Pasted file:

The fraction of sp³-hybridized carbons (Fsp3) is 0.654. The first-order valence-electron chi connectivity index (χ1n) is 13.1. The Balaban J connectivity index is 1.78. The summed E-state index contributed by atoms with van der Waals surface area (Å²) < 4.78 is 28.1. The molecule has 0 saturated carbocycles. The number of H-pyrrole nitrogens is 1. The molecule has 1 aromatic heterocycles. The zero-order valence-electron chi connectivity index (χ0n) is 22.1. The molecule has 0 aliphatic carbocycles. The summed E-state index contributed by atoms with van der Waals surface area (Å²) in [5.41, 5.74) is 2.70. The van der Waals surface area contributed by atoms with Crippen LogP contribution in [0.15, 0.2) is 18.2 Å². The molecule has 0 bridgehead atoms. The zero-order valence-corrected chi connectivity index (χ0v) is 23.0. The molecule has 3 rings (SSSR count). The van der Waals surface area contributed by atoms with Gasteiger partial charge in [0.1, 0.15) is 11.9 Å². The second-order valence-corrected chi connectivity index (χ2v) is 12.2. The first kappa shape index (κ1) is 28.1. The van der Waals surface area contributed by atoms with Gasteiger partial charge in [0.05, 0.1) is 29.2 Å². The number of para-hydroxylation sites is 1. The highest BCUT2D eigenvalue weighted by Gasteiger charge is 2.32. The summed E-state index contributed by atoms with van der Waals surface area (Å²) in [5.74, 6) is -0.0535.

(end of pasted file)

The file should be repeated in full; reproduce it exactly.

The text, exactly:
The fraction of sp³-hybridized carbons (Fsp3) is 0.654. The first-order valence-electron chi connectivity index (χ1n) is 13.1. The Balaban J connectivity index is 1.78. The summed E-state index contributed by atoms with van der Waals surface area (Å²) < 4.78 is 28.1. The molecule has 0 saturated carbocycles. The number of H-pyrrole nitrogens is 1. The molecule has 1 aromatic heterocycles. The zero-order valence-electron chi connectivity index (χ0n) is 22.1. The molecule has 0 aliphatic carbocycles. The summed E-state index contributed by atoms with van der Waals surface area (Å²) in [5.41, 5.74) is 2.70. The van der Waals surface area contributed by atoms with Crippen LogP contribution in [0.15, 0.2) is 18.2 Å². The molecule has 0 bridgehead atoms. The zero-order valence-corrected chi connectivity index (χ0v) is 23.0. The molecule has 3 rings (SSSR count). The van der Waals surface area contributed by atoms with Gasteiger partial charge in [0.1, 0.15) is 11.9 Å². The second-order valence-corrected chi connectivity index (χ2v) is 12.2. The first kappa shape index (κ1) is 28.1. The van der Waals surface area contributed by atoms with Gasteiger partial charge in [0.05, 0.1) is 29.2 Å². The number of para-hydroxylation sites is 1. The highest BCUT2D eigenvalue weighted by Gasteiger charge is 2.32. The summed E-state index contributed by atoms with van der Waals surface area (Å²) in [5.74, 6) is -0.0535.